Archives     Advertise     Editorial Calendar      Advertiser Index     Subscribe     Contact Us    


Study Shows Registry Data Could Support Clinical Trials


 

Data captured in NCDR registries is similar in quality, depth and granularity when compared to data captured through clinical trials, according to research in JACC: Cardiovascular Interventions that compared data from the DAPT Study to NCDR CathPCI Registry data. This is good news for streamlining data collection and supports recent efforts to standardize data elements and definitions used in clinical trials and registries.

"We found an overall high level of similarity in data between these two sources. This suggests that registries may also be suitable to support baseline data collection for many clinical studies," said senior study author Robert W. Yeh, MD, MSc, director of the Richard A. and Susan F. Smith Center for Outcomes Research in Cardiology at the Beth Israel Deaconess Medical Center and associate professor of Medicine at Harvard Medical School. "Being able to leverage existing registries to provide data for clinical trials has the potential to greatly enhance the efficiency and lower the costs of conducting these important studies."

The researchers linked a group of Dual Antiplatelet Therapy (DAPT) Study patients to the NCDR CathPCI Registry and compared data elements for the same patients. All patients receiving percutaneous coronary intervention (PCI) with drug-eluting stents randomized in the DAPT Study who could be linked to the CathPCI Registry were included. Baseline patient and procedural characteristics were compared using data collected by two methods: reports submitted by DAPT Study investigators and site-reported data submitted to the CathPCI Registry.

Out of 8,864 DAPT Study patients, 5,743 (65%) were successfully matched to data in the CathPCI Registry. There was strong agreement with many data elements, including demographics and procedural characteristics. For some prior history and risk factors, there was more modest agreement and agreement was poor for clinical presentation. According to the researchers, most notably, angina was more likely to be classified as unstable in the CathPCI Registry versus the DAPT Study.

The results suggest that CathPCI Registry data could be used to support future clinical trials, decreasing the burden of data collection on sites participating in both trials and the registry. However, variables that could be considered more subjective, such as clinical presentation, would likely need to be defined more precisely. Future trials leveraging the CathPCI Registry would also need to ensure that the key data elements are suitable to answer key trial questions.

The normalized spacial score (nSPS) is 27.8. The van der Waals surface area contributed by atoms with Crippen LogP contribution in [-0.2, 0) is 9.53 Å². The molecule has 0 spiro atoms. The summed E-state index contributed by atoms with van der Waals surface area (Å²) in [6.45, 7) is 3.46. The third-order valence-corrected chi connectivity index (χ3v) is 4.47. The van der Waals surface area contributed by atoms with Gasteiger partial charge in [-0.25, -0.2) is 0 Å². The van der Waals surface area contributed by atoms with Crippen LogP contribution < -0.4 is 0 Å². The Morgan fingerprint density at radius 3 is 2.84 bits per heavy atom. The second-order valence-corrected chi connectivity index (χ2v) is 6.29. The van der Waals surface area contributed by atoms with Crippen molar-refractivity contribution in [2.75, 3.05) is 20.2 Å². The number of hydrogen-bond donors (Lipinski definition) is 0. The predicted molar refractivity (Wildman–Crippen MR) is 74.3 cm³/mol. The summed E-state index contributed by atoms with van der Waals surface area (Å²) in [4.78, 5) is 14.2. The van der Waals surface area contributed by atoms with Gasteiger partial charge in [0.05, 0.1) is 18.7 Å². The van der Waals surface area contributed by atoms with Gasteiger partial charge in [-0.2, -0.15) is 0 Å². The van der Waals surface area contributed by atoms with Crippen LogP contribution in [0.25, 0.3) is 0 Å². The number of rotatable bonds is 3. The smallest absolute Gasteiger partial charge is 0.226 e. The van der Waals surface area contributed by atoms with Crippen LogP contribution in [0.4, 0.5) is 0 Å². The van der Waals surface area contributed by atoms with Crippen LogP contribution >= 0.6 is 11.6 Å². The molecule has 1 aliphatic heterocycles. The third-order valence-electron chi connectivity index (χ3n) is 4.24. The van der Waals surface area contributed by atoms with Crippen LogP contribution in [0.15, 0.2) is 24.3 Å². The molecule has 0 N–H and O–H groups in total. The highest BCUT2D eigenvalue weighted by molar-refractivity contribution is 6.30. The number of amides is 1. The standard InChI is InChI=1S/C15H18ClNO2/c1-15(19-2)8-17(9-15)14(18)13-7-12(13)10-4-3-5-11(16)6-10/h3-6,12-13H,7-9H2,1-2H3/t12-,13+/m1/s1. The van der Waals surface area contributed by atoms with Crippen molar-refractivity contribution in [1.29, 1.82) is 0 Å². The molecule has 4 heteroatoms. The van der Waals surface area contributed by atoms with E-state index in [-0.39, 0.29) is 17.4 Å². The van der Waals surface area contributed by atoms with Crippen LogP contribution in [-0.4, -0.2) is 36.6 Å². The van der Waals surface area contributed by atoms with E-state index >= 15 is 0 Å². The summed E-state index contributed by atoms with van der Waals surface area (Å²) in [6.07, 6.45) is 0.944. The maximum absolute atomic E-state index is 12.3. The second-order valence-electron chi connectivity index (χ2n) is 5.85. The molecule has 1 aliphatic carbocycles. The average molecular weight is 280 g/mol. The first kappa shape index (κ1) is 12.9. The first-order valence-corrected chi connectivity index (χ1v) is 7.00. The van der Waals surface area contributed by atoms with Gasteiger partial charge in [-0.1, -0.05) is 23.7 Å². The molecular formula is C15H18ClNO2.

"Whether these findings generalize to other types of data in the CathPCI Registry or other clinical registries is unknown and remains a rich area for future inquiry," Yeh said. "Overall, however, the data are promising in pointing to an important mechanism to make clinical trials more feasible and less costly, helping to overcome one of the most significant barriers to clinical research."

The primary limitations of the study were the inability to link all patients. In addition, how these results would have fared for other clinical trials is unknown.

 
Share:

Related Articles:


Recent Articles

Grant Creates Center for Maternal, Pediatric Precision Therapeutics

Vanderbilt University Medical Center has been awarded a five-year, $6 million grant from the National Institutes of Health (NIH) to serve as a center of excellence for Maternal and Pediatric Precision in Therapeutics (MPRINT).

Read More

Change in Respiratory Care Strategies for Preterm Infants Improves Health Outcomes

A decade's worth of data shows that neonatologists are shifting the type of respiratory support they utilize for preterm infants, a move that could lead to improved health outcomes.

Read More

The Fear of the Unknown: Anxiety and the Upcoming School Year

Nurture the Next Discusses Ways to Help Children Cope as they Return to School

Read More

Older Age, Chronic Co-Morbidities Associated with More Severe COVID Disease in Children

Over the course of the pandemic, researchers nationwide noticed differences in COVID-19 disease between children and adults.

Read More

Envision Healthcare Shares Resources to Support Clinician Mental Health

National Medical Group Uses Systematic Professional Well-Being Approach to Support Clinicians' Wellness

Read More

Monroe Carell Jr. Children's Hospital at Vanderbilt Debuts New State-of-the-Art Maternal Fetal Clinic

Expectant parents never imagine they'll face tough decisions about treatments or surgeries for their unborn babies following a potentially devastating fetal diagnosis. But for thousands of families each year, this is a harsh reality.

Read More

Answering the Call to Train More Physicians

Local healthcare leaders address the growing need for doctors nationwide

Read More

Back to School with COVID

After enjoying a taste of 'return to normal' earlier this year, the Delta variant has changed the trajectory of the pandemic and plunged communities into crisis again.

Read More

Addressing Kids' Health in Tennessee

New plans designed to impact social determinants of health among Tennessee's kids

Read More

ACS Updates Children's Surgery Verification Program Standards

Updated standards from ACS Children's Surgery Verification Program emphasize new patient care expectations for participating hospitals.

Read More

Email Print
 
 

 

 


Tags:
None
Powered by Bondware
News Publishing Software

The browser you are using is outdated!

You may not be getting all you can out of your browsing experience
and may be open to security risks!

Consider upgrading to the latest version of your browser or choose on below: